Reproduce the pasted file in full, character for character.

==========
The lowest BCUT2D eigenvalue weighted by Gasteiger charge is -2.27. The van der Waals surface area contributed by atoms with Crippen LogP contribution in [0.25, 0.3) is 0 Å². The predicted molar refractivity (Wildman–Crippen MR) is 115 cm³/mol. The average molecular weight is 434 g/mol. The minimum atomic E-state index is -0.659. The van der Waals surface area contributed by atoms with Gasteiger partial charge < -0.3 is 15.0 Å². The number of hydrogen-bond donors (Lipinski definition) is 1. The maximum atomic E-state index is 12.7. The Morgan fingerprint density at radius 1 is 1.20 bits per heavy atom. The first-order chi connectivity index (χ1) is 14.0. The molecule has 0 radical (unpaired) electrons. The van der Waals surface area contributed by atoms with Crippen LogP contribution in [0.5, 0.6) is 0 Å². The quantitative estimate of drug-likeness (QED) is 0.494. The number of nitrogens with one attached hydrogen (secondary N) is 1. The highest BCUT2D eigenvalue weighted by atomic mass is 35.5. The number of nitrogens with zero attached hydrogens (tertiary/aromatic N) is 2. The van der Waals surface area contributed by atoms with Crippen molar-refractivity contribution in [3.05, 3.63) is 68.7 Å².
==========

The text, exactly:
The lowest BCUT2D eigenvalue weighted by Gasteiger charge is -2.27. The van der Waals surface area contributed by atoms with Crippen LogP contribution in [0.25, 0.3) is 0 Å². The predicted molar refractivity (Wildman–Crippen MR) is 115 cm³/mol. The average molecular weight is 434 g/mol. The minimum atomic E-state index is -0.659. The van der Waals surface area contributed by atoms with Gasteiger partial charge < -0.3 is 15.0 Å². The number of hydrogen-bond donors (Lipinski definition) is 1. The maximum atomic E-state index is 12.7. The Morgan fingerprint density at radius 1 is 1.20 bits per heavy atom. The first-order chi connectivity index (χ1) is 14.0. The molecule has 0 radical (unpaired) electrons. The van der Waals surface area contributed by atoms with Crippen LogP contribution in [0.5, 0.6) is 0 Å². The quantitative estimate of drug-likeness (QED) is 0.494. The number of nitrogens with one attached hydrogen (secondary N) is 1. The highest BCUT2D eigenvalue weighted by atomic mass is 35.5. The number of nitrogens with zero attached hydrogens (tertiary/aromatic N) is 2. The van der Waals surface area contributed by atoms with Crippen molar-refractivity contribution in [3.05, 3.63) is 68.7 Å².